Tuesday, April 22, 2014

Warner Archive Pre-Code Batch

I received and viewed a number of pre-Code titles from the Warner Archive over the past couple months, a number of which I've already written about.  The Hatchet Man, Skyscraper Souls, Employees' Entrance, One Way Passage, and What Price Hollywood?, however, I've been sitting on for awhile.

What Price Hollywood? (1932, George Cukor), is one of several films that fall into the "making and breaking of a Hollywood star" tradition.  Cukor's own A Star Is Born (1954) is probably the most famous of this strain.  Since I still haven't seen the latter film, though, I'm unable to compare or comment further.  A Star Is Born is available from WHV on a beautiful restored Blu-ray (which has been sitting unwatched in my collection for far too long now), while the earlier Show People, King Vidor's sublime 1928 silent dramedy starring Marion Davies and William Haines, is available from the WA. I've had the opportunity to see the latter projected on 35mm and it's, for me, the high point of "backstage Hollywood" pictures, with no shortage of treasures--in the form of vintage Hollywood location footage and umpteen star cameos--for late silent aficionados and students of early Hollywood history.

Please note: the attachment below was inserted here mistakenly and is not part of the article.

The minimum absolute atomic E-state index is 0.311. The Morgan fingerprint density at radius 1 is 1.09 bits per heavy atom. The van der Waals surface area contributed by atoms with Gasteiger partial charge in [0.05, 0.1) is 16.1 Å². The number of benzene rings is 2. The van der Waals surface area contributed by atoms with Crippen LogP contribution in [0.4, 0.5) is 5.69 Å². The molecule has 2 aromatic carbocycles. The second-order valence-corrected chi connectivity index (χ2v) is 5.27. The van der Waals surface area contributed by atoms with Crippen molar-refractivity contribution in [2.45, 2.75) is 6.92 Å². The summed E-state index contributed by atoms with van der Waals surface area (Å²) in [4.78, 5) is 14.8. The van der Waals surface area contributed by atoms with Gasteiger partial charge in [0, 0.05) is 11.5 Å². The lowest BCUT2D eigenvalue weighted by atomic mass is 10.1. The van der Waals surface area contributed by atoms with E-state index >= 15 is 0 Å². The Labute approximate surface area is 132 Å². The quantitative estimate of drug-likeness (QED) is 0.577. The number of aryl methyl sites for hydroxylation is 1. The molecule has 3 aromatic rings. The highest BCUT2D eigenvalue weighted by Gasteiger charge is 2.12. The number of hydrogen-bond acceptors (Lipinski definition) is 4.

What Price Hollywood? finds Brown Derby waitress Constance Bennett hitching her wagon to star director Lowell Sherman (himself a director of several films until his untimely death in 1934), who's also battling a debilitating addiction to alchohol.  I was fascinated by the period and industry-specific details that we get at the beginning of the film: the real Brown Derby--with producers taking phone calls and making pitches at their tables, Bennett practicing her first walk-on bit all through the night at her rooming house, and Bennett crashing the dailies screening session at the studio screening room.

Despite the fact that Sherman's alcoholism was no doubt a taboo onscreen subject at the time, and while I appreciate the film's willingness to tackle such a subject, I was less interested in the portrayal of his descent into life-ruining addiction, as well as the relationship between Bennett and boring, polo-playing rich boy Neil Hamilton.  I haven't seen enough Hamilton performances to know if he's always such a drip, or if that's just the character.

Watch this one for Bennett's superb performance--particularly in the aforementioned scene in which she rehearses and rehearses her sole line of dialogue and the proper method of descending a staircase...priceless.